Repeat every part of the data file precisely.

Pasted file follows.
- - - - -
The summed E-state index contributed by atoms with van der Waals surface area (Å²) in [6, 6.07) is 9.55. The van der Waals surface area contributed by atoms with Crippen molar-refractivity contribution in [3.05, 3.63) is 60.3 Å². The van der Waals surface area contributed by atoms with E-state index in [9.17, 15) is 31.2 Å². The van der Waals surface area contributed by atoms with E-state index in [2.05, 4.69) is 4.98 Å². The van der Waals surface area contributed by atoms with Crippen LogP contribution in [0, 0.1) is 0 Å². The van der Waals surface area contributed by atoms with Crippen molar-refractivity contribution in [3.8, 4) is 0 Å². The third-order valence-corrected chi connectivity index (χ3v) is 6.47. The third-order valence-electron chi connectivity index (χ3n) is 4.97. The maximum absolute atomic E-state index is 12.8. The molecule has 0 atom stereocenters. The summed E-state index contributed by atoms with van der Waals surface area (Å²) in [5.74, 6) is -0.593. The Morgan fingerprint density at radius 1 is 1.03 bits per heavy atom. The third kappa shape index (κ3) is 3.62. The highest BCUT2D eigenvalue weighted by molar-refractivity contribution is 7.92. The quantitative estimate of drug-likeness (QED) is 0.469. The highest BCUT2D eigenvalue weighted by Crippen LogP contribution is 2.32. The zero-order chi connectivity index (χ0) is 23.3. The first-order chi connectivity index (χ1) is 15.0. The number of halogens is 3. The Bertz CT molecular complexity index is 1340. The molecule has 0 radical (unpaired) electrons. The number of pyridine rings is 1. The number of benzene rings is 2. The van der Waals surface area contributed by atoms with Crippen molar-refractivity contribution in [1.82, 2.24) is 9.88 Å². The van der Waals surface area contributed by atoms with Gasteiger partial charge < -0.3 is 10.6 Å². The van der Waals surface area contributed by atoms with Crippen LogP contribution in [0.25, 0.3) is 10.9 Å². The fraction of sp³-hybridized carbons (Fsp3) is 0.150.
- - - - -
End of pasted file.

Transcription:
The summed E-state index contributed by atoms with van der Waals surface area (Å²) in [6, 6.07) is 9.55. The van der Waals surface area contributed by atoms with Crippen molar-refractivity contribution in [3.05, 3.63) is 60.3 Å². The van der Waals surface area contributed by atoms with E-state index in [9.17, 15) is 31.2 Å². The van der Waals surface area contributed by atoms with E-state index in [2.05, 4.69) is 4.98 Å². The van der Waals surface area contributed by atoms with Crippen LogP contribution in [0, 0.1) is 0 Å². The van der Waals surface area contributed by atoms with Crippen molar-refractivity contribution in [3.8, 4) is 0 Å². The third-order valence-corrected chi connectivity index (χ3v) is 6.47. The third-order valence-electron chi connectivity index (χ3n) is 4.97. The maximum absolute atomic E-state index is 12.8. The molecule has 0 atom stereocenters. The summed E-state index contributed by atoms with van der Waals surface area (Å²) in [5.74, 6) is -0.593. The Morgan fingerprint density at radius 1 is 1.03 bits per heavy atom. The third kappa shape index (κ3) is 3.62. The highest BCUT2D eigenvalue weighted by molar-refractivity contribution is 7.92. The quantitative estimate of drug-likeness (QED) is 0.469. The highest BCUT2D eigenvalue weighted by Crippen LogP contribution is 2.32. The zero-order chi connectivity index (χ0) is 23.3. The first-order chi connectivity index (χ1) is 15.0. The number of halogens is 3. The Bertz CT molecular complexity index is 1340. The molecule has 0 radical (unpaired) electrons. The number of pyridine rings is 1. The number of benzene rings is 2. The van der Waals surface area contributed by atoms with Crippen molar-refractivity contribution in [1.82, 2.24) is 9.88 Å². The van der Waals surface area contributed by atoms with Gasteiger partial charge < -0.3 is 10.6 Å². The van der Waals surface area contributed by atoms with Crippen LogP contribution in [0.25, 0.3) is 10.9 Å². The fraction of sp³-hybridized carbons (Fsp3) is 0.150.